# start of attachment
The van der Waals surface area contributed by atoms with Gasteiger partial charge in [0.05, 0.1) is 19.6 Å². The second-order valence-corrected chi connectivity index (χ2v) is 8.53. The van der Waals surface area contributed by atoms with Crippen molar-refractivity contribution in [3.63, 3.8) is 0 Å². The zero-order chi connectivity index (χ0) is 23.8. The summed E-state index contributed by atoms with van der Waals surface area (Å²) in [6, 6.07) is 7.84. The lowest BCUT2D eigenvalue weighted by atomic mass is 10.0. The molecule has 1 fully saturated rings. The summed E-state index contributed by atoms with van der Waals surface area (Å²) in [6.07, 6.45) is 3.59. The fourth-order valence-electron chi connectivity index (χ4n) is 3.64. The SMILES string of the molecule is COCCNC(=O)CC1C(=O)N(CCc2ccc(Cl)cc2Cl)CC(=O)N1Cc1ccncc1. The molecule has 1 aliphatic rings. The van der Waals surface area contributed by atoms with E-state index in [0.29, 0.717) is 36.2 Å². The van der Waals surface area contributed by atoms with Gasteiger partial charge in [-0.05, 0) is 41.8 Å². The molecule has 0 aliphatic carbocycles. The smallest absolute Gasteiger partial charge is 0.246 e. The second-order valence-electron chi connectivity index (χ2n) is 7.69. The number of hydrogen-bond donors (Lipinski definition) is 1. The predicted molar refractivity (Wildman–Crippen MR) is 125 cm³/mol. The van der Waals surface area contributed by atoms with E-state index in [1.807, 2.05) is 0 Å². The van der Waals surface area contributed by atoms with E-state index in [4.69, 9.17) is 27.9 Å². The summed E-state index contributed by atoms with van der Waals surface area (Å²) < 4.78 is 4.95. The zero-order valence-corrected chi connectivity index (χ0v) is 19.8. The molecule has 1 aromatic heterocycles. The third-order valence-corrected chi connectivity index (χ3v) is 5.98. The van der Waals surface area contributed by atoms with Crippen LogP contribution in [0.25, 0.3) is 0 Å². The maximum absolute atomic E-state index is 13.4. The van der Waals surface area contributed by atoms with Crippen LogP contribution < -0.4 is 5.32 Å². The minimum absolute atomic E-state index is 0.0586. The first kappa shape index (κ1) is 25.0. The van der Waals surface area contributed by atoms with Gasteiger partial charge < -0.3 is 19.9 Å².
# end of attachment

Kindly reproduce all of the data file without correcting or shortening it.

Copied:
The van der Waals surface area contributed by atoms with Gasteiger partial charge in [0.05, 0.1) is 19.6 Å². The second-order valence-corrected chi connectivity index (χ2v) is 8.53. The van der Waals surface area contributed by atoms with Crippen molar-refractivity contribution in [3.63, 3.8) is 0 Å². The zero-order chi connectivity index (χ0) is 23.8. The summed E-state index contributed by atoms with van der Waals surface area (Å²) in [6, 6.07) is 7.84. The lowest BCUT2D eigenvalue weighted by atomic mass is 10.0. The molecule has 1 fully saturated rings. The summed E-state index contributed by atoms with van der Waals surface area (Å²) in [6.07, 6.45) is 3.59. The fourth-order valence-electron chi connectivity index (χ4n) is 3.64. The SMILES string of the molecule is COCCNC(=O)CC1C(=O)N(CCc2ccc(Cl)cc2Cl)CC(=O)N1Cc1ccncc1. The molecule has 1 aliphatic rings. The van der Waals surface area contributed by atoms with E-state index in [0.29, 0.717) is 36.2 Å². The van der Waals surface area contributed by atoms with Gasteiger partial charge in [-0.05, 0) is 41.8 Å². The molecule has 0 aliphatic carbocycles. The smallest absolute Gasteiger partial charge is 0.246 e. The second-order valence-electron chi connectivity index (χ2n) is 7.69. The number of hydrogen-bond donors (Lipinski definition) is 1. The predicted molar refractivity (Wildman–Crippen MR) is 125 cm³/mol. The van der Waals surface area contributed by atoms with E-state index in [1.807, 2.05) is 0 Å². The van der Waals surface area contributed by atoms with E-state index in [4.69, 9.17) is 27.9 Å². The summed E-state index contributed by atoms with van der Waals surface area (Å²) < 4.78 is 4.95. The zero-order valence-corrected chi connectivity index (χ0v) is 19.8. The molecule has 1 aromatic heterocycles. The third-order valence-corrected chi connectivity index (χ3v) is 5.98. The van der Waals surface area contributed by atoms with Crippen LogP contribution in [0.25, 0.3) is 0 Å². The maximum absolute atomic E-state index is 13.4. The van der Waals surface area contributed by atoms with Crippen LogP contribution < -0.4 is 5.32 Å². The minimum absolute atomic E-state index is 0.0586. The first kappa shape index (κ1) is 25.0. The van der Waals surface area contributed by atoms with Gasteiger partial charge < -0.3 is 19.9 Å².